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You Can’t Force A Parent To Contribute To A Child’s College If You Don’t Include Him or Her In The Decision Process

by | Oct 26, 2016 | Uncategorized

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An October 19 th New Jersey Appeals Court decision confirmed that a
custodial parent of a child can’t force the noncustodial, largely uninvolved one, to
pay toward a child’s college expenses if that parent isn’t included in the decision
making process, and after the child incurs the college tuition debt.
The mother and father in this case never married and had a daughter in
1991. She lived with and was cared for by her mother, but both parents
informally dealt with her financial needs. In June 2009, when the daughter was a
senior in high school, the mother got a court order for child support, amounting to
about $7000 annually. The daughter and her father were never close or involved
in each other’s lives. But he paid the child support in full and on time.
The child got her bachelor’s degree and then her master’s degree,
accumulating over $100,000 in debt. The parents agreed to emancipate her
(declare her as no longer financially dependent on them) as of January 30, 2015.
By this time, she had completed her graduate degree.
Two days before the emancipation went into effect, the mother applied to
the Court to force the father to contribute to his daughter’s over $100,000 school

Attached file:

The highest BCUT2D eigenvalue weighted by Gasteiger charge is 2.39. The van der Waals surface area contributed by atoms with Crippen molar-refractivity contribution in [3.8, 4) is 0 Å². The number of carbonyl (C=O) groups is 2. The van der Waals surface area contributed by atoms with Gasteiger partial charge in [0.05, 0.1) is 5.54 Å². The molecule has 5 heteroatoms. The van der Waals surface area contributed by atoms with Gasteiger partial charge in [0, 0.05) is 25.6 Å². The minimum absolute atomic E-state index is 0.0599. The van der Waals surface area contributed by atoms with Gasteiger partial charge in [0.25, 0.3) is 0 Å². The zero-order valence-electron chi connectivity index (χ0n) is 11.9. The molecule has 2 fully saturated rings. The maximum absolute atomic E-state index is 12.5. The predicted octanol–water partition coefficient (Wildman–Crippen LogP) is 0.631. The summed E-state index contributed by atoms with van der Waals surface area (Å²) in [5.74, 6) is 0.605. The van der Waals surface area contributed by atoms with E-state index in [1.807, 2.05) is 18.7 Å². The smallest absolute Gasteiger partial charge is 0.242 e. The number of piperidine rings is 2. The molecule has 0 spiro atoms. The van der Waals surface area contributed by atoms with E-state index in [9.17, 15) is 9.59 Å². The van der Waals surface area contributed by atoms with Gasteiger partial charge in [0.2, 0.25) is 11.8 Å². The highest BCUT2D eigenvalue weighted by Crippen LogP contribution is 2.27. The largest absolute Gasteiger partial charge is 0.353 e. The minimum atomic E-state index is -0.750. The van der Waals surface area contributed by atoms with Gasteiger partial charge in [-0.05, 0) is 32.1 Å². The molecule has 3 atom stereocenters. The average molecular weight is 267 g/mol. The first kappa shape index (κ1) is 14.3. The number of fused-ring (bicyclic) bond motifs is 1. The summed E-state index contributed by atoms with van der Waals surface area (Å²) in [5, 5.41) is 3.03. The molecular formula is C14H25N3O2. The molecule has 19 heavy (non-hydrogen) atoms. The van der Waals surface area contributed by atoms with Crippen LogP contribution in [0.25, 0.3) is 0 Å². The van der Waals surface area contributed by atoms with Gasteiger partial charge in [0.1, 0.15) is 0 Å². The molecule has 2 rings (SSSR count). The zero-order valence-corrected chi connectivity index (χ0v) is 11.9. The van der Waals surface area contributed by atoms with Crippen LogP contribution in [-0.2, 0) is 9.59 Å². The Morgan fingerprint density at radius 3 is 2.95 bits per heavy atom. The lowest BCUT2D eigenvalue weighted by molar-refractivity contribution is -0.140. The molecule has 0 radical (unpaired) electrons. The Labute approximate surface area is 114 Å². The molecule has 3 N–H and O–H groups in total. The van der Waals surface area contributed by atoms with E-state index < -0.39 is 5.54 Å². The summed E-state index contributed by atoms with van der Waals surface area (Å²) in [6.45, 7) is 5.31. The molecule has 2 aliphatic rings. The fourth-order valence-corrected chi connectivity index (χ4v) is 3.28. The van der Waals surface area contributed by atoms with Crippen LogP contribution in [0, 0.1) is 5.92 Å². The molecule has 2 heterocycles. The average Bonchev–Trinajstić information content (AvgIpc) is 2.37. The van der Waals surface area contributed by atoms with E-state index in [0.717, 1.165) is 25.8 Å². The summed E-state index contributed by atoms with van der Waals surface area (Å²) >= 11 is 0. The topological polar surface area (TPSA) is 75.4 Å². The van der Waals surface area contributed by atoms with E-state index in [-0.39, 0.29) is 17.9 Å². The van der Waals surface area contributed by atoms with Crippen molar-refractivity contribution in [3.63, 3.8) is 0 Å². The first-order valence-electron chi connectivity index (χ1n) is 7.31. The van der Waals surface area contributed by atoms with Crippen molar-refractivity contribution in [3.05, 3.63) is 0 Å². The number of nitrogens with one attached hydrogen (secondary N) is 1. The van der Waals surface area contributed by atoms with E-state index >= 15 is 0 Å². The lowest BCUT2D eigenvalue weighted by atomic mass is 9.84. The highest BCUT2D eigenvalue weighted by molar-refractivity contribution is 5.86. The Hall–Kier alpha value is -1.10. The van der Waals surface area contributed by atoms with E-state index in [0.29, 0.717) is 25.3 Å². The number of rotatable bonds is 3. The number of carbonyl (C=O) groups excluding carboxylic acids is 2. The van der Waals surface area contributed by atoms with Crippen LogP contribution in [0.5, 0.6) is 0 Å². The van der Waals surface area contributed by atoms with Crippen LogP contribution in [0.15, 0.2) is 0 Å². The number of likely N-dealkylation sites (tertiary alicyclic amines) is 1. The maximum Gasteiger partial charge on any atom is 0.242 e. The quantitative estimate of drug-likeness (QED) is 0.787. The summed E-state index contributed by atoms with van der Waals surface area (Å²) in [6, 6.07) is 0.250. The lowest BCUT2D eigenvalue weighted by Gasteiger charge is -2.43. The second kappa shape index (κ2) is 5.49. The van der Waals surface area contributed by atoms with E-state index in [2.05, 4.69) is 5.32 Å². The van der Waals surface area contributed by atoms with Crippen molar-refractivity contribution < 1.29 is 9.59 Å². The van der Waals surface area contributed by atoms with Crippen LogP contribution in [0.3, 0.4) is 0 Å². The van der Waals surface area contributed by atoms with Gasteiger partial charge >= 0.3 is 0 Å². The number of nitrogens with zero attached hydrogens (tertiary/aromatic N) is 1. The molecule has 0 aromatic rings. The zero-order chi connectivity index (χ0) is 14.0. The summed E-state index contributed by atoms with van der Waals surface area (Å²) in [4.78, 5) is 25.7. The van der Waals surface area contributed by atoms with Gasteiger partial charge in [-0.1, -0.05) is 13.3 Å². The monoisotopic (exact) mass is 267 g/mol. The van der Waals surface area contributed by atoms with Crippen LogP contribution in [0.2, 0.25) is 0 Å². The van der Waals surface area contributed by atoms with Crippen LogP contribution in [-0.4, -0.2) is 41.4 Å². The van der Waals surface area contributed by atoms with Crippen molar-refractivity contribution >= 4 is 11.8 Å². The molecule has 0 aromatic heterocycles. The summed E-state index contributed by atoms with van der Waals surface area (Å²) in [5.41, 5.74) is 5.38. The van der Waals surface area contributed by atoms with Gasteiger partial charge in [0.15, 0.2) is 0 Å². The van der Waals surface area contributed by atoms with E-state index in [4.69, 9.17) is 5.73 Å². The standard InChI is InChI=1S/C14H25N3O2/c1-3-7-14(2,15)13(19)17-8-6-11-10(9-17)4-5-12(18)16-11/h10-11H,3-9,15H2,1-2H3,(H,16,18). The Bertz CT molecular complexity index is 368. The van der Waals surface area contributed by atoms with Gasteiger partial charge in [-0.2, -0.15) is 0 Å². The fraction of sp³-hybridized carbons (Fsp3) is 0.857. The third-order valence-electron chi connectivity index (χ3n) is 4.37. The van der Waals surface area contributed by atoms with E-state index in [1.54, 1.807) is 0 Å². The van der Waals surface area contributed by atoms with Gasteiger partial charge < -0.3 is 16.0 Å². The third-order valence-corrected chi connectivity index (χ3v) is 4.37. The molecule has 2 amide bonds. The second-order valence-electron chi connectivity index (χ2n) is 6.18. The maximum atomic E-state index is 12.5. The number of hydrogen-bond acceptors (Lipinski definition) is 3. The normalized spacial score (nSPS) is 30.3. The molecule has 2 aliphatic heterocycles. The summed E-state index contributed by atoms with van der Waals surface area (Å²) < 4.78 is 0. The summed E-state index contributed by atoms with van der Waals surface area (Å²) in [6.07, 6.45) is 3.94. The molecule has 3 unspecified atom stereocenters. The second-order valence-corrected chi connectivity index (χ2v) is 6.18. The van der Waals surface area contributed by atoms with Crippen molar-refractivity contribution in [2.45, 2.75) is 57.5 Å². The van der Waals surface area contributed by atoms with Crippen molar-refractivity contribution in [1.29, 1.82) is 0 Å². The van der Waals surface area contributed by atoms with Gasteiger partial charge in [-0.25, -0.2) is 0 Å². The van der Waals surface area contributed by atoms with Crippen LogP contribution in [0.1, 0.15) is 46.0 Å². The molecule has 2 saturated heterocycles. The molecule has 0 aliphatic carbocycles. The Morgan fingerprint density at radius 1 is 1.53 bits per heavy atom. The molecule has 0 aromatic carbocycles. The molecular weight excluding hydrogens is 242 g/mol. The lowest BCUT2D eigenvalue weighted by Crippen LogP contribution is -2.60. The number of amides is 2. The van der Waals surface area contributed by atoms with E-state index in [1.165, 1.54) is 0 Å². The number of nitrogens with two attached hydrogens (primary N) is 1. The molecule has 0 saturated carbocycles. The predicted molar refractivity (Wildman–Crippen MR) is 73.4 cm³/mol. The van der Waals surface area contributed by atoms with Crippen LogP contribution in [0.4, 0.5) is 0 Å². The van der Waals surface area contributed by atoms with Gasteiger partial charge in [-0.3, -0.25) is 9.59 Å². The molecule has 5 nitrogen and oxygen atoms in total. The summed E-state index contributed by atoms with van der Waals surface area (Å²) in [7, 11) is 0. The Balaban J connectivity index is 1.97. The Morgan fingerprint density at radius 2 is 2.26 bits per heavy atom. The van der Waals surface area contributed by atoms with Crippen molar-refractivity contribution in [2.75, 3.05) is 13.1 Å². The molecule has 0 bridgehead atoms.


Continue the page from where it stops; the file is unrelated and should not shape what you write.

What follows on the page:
debt. She asked the court to consider the Newburgh test (a court-created
analysis to determine whether a non-custodial parent must contribute to college
expenses), but the court refused to do so because “the … judge principally
determined that [the mother] had filed her application far too late, years after the
child had already incurred her five years of undergraduate and graduate
The Appeals Court agreed, saying that “Depending upon the
circumstances, a parent's appropriate contribution level could be zero … where
the defendant father had no meaningful role in his daughter's life and was
excluded from her college-selection process.” The Court also said that a
custodial parent should make her or his application for a college contribution
before the expenses are incurred.

In this case, the father had no meaningful participation in any of the post
high school education plans of his daughter. He was only asked to contribute
after she had completed graduate school, and a mere two days before her
emancipation. Both the lower court and the Appeals Court agreed that the
mother’s application was far too late for the Newburgh test to even be
considered. Evan Xavier Bakhet is a J.D. Candidate at Rutgers School of Law-
Newark with a scheduled graduation date in 2017. He collaborated with me on
this blog. 

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